Catcher A.J. Pierzynski restrained Olivo before he reached the mound and got the opportunity to take revenge on the pitcher who just threw at him.
"It's so obvious," Olivo said. "I just did what I needed to do."
Benches cleared and few players landed any hits. The glorified shouting match officially ended after Sox manager Ozzie Guillen waved his arms and screamed in front of the umpires, and got ejected. Olivo and Carrasco got kicked out as well, and after Zack Greinke hit a batter in the seventh, he and Trey Hillman made it a nice, round five people sitting in the clubhouses before this Royals win was complete.
Those altercations provided plenty of drama on Sunday. The rest of the game provided little. Pierzynski's hold and Guillen's dispute were about all the fight the White Sox had in Kansas City's easy win.
The Royals' bats ignited again in the heat. Kansas City strung together 19 hits a day after getting the same number.
That was more than enough for Greinke. Before the seventh, no Chicago player advanced past second base. Not bad for someone who gave up 11 hits in three innings against the Sox two weeks ago.
This win means a little more, too. Chicago has had Kansas City's number for years. Now, the Royals have won two series against them since the break.
But here's the burning question. Down 6-0 with the bases loaded in the fifth inning, would any manager call for his pitcher to hit someone, or would any pitcher intentionally throw at a hitter?
Olivo thought Carrasco did. His first pitch was an inside fastball. The second one would've hit Olivo if it didn't hit his bat first. And the third pitch, well, that one did hit him.
"On the first pitch if he would've hit me," Olivo said, "I would've been fine to head to first base. But three times he's inside."
Carrasco said he was trying to throw inside sinkers and they got away from him. Guillen thought the pitches were unintentional as well. He tried telling that to the umpires, and that's why he got ejected.
"I wonder why the guy thought we're going to hit the guy with the bases loaded, with a pitch in the hands," Guillen said. "I'm not going to bring in a guy who throws 85 miles per hour to hit somebody. I will bring [Octavio] Dotel. I'll bring [Matt] Thornton. Then I will tell them to hit 'em. That's the way I do business. You have to have a little bit of common sense."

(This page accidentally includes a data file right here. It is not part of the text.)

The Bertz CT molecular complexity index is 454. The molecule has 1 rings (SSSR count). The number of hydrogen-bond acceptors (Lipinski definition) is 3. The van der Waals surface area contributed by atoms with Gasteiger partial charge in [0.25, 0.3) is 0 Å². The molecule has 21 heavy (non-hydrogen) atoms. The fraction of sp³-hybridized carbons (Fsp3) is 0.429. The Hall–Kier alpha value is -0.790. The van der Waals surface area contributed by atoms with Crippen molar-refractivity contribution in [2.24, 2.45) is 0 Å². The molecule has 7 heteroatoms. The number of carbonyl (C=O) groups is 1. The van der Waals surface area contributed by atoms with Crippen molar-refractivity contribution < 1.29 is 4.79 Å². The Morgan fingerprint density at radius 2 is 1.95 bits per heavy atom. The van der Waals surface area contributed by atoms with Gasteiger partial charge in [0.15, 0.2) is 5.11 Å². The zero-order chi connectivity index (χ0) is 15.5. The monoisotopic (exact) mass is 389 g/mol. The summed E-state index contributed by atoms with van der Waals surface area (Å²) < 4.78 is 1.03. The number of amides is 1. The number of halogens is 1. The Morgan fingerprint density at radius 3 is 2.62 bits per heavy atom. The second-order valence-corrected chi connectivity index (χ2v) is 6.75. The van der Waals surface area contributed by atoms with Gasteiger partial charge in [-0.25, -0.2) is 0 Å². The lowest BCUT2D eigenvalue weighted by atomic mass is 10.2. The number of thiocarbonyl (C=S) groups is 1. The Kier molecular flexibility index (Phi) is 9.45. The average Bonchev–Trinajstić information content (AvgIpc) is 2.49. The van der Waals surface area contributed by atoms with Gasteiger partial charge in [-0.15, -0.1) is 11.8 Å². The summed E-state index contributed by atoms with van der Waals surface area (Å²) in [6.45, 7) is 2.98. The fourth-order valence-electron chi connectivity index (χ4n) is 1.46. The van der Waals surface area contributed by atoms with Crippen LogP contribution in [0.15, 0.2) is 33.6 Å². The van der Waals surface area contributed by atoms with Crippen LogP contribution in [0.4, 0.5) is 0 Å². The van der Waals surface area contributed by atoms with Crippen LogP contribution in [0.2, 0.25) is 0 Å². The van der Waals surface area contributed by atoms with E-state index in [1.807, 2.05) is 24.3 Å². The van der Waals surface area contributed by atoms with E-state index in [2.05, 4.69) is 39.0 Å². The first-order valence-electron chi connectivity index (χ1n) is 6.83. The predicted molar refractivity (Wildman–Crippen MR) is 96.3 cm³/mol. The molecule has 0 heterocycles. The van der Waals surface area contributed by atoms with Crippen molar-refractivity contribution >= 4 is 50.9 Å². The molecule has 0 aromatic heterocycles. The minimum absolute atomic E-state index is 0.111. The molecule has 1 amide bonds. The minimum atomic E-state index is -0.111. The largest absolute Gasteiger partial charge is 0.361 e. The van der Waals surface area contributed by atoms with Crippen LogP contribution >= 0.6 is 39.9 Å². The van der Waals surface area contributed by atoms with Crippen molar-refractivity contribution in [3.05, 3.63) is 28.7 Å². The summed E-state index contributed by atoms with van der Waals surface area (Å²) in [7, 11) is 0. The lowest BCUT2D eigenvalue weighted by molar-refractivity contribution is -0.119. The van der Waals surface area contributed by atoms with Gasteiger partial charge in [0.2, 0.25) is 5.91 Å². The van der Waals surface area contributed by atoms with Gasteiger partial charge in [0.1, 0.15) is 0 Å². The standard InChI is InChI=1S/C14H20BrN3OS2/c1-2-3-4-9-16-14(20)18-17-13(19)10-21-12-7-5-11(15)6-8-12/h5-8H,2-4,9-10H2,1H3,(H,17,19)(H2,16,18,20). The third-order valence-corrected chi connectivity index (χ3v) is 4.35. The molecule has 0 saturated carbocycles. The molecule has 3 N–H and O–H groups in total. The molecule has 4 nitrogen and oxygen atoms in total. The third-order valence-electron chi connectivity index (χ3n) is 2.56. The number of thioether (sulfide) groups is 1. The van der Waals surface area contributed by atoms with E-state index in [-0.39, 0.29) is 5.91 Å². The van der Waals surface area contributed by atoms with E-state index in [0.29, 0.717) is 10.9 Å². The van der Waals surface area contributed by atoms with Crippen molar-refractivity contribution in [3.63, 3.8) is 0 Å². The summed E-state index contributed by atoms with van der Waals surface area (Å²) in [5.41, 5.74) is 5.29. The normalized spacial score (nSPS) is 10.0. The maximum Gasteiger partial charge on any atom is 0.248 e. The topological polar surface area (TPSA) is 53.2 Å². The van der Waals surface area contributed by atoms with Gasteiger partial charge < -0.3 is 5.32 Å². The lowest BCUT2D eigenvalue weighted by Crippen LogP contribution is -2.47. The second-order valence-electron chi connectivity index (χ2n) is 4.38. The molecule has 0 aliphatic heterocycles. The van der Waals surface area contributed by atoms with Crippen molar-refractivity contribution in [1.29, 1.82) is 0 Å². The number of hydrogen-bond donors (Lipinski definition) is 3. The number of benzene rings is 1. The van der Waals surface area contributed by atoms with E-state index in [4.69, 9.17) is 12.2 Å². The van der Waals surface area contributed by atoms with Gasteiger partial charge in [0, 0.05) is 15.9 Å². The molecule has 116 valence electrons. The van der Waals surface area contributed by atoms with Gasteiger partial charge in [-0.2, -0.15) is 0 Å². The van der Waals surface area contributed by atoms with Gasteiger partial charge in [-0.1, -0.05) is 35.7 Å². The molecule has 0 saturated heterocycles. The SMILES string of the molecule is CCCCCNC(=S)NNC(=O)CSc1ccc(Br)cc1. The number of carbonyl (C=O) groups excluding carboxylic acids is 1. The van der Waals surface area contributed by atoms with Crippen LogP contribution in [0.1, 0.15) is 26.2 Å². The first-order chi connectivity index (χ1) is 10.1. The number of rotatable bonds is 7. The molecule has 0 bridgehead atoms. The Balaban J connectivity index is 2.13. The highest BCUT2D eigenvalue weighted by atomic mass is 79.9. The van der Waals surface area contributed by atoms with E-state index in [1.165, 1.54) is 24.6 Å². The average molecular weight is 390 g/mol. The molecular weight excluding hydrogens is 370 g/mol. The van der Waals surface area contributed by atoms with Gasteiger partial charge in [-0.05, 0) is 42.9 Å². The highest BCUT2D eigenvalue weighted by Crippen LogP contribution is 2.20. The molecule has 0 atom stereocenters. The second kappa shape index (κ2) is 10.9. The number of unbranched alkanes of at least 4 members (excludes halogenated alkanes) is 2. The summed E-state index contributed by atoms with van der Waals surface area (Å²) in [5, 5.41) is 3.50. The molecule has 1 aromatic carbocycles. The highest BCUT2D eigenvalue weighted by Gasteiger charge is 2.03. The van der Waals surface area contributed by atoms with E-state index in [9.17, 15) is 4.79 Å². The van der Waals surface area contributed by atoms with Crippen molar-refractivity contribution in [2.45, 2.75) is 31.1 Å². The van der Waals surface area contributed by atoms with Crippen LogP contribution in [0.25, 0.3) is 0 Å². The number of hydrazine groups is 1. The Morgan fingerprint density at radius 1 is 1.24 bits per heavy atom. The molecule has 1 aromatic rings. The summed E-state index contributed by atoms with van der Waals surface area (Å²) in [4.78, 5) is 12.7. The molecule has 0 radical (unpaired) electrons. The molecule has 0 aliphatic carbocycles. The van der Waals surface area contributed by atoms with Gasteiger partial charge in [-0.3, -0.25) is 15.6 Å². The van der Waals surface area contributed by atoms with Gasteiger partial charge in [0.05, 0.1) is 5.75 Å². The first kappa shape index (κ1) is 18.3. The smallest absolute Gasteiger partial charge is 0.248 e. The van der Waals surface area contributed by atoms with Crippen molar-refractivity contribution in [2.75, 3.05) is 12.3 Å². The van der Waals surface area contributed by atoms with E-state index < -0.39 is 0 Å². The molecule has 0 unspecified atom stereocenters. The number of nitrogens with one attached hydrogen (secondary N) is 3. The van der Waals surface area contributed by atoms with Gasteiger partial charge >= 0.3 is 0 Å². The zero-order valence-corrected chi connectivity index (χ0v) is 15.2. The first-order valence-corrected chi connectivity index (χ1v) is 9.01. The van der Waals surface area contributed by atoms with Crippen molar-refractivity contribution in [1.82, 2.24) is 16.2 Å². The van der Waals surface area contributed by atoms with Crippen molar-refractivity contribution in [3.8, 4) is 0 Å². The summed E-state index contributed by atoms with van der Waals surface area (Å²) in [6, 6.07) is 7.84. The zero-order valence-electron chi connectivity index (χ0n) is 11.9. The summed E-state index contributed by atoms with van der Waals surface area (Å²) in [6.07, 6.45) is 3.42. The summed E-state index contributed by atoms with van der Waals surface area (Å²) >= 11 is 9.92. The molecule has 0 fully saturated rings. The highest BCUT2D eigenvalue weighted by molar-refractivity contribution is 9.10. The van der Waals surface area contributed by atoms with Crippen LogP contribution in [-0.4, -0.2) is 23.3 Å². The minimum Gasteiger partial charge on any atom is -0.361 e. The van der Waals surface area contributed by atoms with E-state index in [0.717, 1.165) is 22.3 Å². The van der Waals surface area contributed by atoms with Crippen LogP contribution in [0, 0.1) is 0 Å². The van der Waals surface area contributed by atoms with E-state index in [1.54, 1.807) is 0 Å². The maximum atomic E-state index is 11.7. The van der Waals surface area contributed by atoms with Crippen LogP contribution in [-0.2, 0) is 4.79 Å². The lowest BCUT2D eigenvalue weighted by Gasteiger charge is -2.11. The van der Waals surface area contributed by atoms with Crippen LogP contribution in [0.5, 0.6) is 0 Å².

Greinke took the unintentional route as well when explaining the pitch that earned him his ejection. Hillman got thrown out automatically because of Greinke's pitch.
Before that seventh inning, Greinke dazzled. The last time he faced the White Sox, they continually hit his first-pitch fastballs. Greinke had a plan to mix his pitches more often, but he didn't really need to. More often than not, Chicago batters came up with an out when they connected with his heater.
"He actually threw more fastballs in the first inning than I thought he would go to," Hillman said, "but he had a lot more command than in the last outing against them."
Kansas City's 19-hit attack was spurred by homers from Mike Aviles and Jose Guillen. Aviles finished the day 4-for-4, and Mitch Maier and Billy Butler had three hits for the second straight game. Seven different players had at least one RBI, including Olivo.
Before he decided to spice up the game in the fifth, Olivo hit a two-run double, giving Kansas City its first runs of the day. In the past two games, he has four hits, a home run and four RBIs.
His tear might not continue too much longer. Players who charge the mound like he did often end up with suspensions.
Olivo is ready for anything. He'd been hit earlier this year against Chicago and didn't think it was a mistake this time.
"I'm a man," he said. "I take my consequences. I know what I did, and I think I did the right thing."
Mark Dent is an associate reporter for MLB.com. This story was not subject to the approval of Major League Baseball or its clubs.